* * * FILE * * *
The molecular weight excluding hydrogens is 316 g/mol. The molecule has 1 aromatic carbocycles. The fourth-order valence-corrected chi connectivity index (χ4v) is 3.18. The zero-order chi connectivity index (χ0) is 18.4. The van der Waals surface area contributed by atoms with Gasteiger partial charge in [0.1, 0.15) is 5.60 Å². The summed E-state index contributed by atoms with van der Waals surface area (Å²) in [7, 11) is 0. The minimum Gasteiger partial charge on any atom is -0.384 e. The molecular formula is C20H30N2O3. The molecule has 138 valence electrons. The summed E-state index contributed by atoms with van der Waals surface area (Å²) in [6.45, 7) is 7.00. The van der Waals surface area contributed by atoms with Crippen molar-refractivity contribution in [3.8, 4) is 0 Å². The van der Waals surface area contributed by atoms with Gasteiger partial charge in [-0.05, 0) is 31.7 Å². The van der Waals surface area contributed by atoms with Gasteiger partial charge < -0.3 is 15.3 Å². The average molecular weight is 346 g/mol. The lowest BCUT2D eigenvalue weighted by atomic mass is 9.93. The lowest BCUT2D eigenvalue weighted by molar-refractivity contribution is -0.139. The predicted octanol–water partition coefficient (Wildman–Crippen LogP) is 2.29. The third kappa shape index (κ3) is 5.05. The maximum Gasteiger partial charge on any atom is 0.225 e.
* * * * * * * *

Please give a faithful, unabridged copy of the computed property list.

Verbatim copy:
The molecular weight excluding hydrogens is 316 g/mol. The molecule has 1 aromatic carbocycles. The fourth-order valence-corrected chi connectivity index (χ4v) is 3.18. The zero-order chi connectivity index (χ0) is 18.4. The van der Waals surface area contributed by atoms with Gasteiger partial charge in [0.1, 0.15) is 5.60 Å². The summed E-state index contributed by atoms with van der Waals surface area (Å²) in [7, 11) is 0. The minimum Gasteiger partial charge on any atom is -0.384 e. The molecular formula is C20H30N2O3. The molecule has 138 valence electrons. The summed E-state index contributed by atoms with van der Waals surface area (Å²) in [6.45, 7) is 7.00. The van der Waals surface area contributed by atoms with Crippen molar-refractivity contribution in [3.8, 4) is 0 Å². The van der Waals surface area contributed by atoms with Gasteiger partial charge in [-0.05, 0) is 31.7 Å². The van der Waals surface area contributed by atoms with Gasteiger partial charge < -0.3 is 15.3 Å². The average molecular weight is 346 g/mol. The lowest BCUT2D eigenvalue weighted by atomic mass is 9.93. The lowest BCUT2D eigenvalue weighted by molar-refractivity contribution is -0.139. The predicted octanol–water partition coefficient (Wildman–Crippen LogP) is 2.29. The third kappa shape index (κ3) is 5.05. The maximum Gasteiger partial charge on any atom is 0.225 e.